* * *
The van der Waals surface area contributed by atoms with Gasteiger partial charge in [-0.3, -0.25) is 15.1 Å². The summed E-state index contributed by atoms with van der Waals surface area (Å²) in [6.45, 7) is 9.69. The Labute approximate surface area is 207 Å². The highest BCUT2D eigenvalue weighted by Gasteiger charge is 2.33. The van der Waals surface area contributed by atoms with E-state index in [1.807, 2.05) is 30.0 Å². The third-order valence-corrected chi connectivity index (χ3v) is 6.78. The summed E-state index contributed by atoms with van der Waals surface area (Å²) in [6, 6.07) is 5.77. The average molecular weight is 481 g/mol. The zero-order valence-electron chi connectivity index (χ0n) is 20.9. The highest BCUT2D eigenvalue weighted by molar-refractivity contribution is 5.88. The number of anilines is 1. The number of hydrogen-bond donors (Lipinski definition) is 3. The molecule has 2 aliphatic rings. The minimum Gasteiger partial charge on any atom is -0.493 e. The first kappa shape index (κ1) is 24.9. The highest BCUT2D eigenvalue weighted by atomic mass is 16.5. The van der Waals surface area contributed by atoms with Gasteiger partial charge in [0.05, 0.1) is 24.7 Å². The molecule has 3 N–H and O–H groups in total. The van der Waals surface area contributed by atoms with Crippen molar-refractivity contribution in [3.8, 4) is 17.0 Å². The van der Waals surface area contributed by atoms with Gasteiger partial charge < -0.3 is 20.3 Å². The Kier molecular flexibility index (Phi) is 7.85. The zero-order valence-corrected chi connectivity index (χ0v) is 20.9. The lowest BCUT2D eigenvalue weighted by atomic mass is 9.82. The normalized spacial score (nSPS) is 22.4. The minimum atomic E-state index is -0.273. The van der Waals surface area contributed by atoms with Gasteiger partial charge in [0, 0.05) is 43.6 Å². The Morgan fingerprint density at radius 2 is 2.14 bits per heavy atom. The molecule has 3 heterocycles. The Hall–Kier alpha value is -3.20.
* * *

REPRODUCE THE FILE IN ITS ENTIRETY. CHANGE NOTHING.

The van der Waals surface area contributed by atoms with Gasteiger partial charge in [-0.3, -0.25) is 15.1 Å². The summed E-state index contributed by atoms with van der Waals surface area (Å²) in [6.45, 7) is 9.69. The Labute approximate surface area is 207 Å². The highest BCUT2D eigenvalue weighted by Gasteiger charge is 2.33. The van der Waals surface area contributed by atoms with E-state index in [1.807, 2.05) is 30.0 Å². The third-order valence-corrected chi connectivity index (χ3v) is 6.78. The summed E-state index contributed by atoms with van der Waals surface area (Å²) in [6, 6.07) is 5.77. The average molecular weight is 481 g/mol. The zero-order valence-electron chi connectivity index (χ0n) is 20.9. The highest BCUT2D eigenvalue weighted by molar-refractivity contribution is 5.88. The number of anilines is 1. The number of hydrogen-bond donors (Lipinski definition) is 3. The molecule has 2 aliphatic rings. The minimum Gasteiger partial charge on any atom is -0.493 e. The first kappa shape index (κ1) is 24.9. The highest BCUT2D eigenvalue weighted by atomic mass is 16.5. The van der Waals surface area contributed by atoms with Gasteiger partial charge in [0.05, 0.1) is 24.7 Å². The molecule has 3 N–H and O–H groups in total. The van der Waals surface area contributed by atoms with Crippen molar-refractivity contribution in [3.8, 4) is 17.0 Å². The van der Waals surface area contributed by atoms with Gasteiger partial charge < -0.3 is 20.3 Å². The Kier molecular flexibility index (Phi) is 7.85. The zero-order valence-corrected chi connectivity index (χ0v) is 20.9. The lowest BCUT2D eigenvalue weighted by atomic mass is 9.82. The normalized spacial score (nSPS) is 22.4. The minimum atomic E-state index is -0.273. The van der Waals surface area contributed by atoms with Gasteiger partial charge in [0, 0.05) is 43.6 Å². The Morgan fingerprint density at radius 2 is 2.14 bits per heavy atom. The molecule has 3 heterocycles. The Hall–Kier alpha value is -3.20.